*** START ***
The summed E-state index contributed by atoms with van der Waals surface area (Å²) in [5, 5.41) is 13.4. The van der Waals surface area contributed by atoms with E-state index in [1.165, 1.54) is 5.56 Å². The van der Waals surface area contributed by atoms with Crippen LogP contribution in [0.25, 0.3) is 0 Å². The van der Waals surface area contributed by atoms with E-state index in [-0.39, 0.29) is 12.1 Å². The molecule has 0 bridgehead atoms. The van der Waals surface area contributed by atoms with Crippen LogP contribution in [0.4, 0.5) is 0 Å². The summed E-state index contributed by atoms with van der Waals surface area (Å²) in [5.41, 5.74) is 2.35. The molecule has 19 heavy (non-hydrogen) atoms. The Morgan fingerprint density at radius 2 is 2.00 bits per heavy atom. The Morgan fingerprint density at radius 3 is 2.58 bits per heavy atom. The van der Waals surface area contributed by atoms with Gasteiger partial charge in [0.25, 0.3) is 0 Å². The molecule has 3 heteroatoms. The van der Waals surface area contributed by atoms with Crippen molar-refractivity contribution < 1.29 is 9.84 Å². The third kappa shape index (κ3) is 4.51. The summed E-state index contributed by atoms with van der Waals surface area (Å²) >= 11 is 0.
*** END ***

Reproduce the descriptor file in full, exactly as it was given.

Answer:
The summed E-state index contributed by atoms with van der Waals surface area (Å²) in [5, 5.41) is 13.4. The van der Waals surface area contributed by atoms with E-state index in [1.165, 1.54) is 5.56 Å². The van der Waals surface area contributed by atoms with Crippen LogP contribution in [0.25, 0.3) is 0 Å². The van der Waals surface area contributed by atoms with E-state index in [-0.39, 0.29) is 12.1 Å². The molecule has 0 bridgehead atoms. The van der Waals surface area contributed by atoms with Crippen LogP contribution in [0.4, 0.5) is 0 Å². The summed E-state index contributed by atoms with van der Waals surface area (Å²) in [5.41, 5.74) is 2.35. The molecule has 19 heavy (non-hydrogen) atoms. The Morgan fingerprint density at radius 2 is 2.00 bits per heavy atom. The Morgan fingerprint density at radius 3 is 2.58 bits per heavy atom. The van der Waals surface area contributed by atoms with Gasteiger partial charge in [0.25, 0.3) is 0 Å². The molecule has 3 heteroatoms. The van der Waals surface area contributed by atoms with Crippen molar-refractivity contribution < 1.29 is 9.84 Å². The third kappa shape index (κ3) is 4.51. The summed E-state index contributed by atoms with van der Waals surface area (Å²) >= 11 is 0.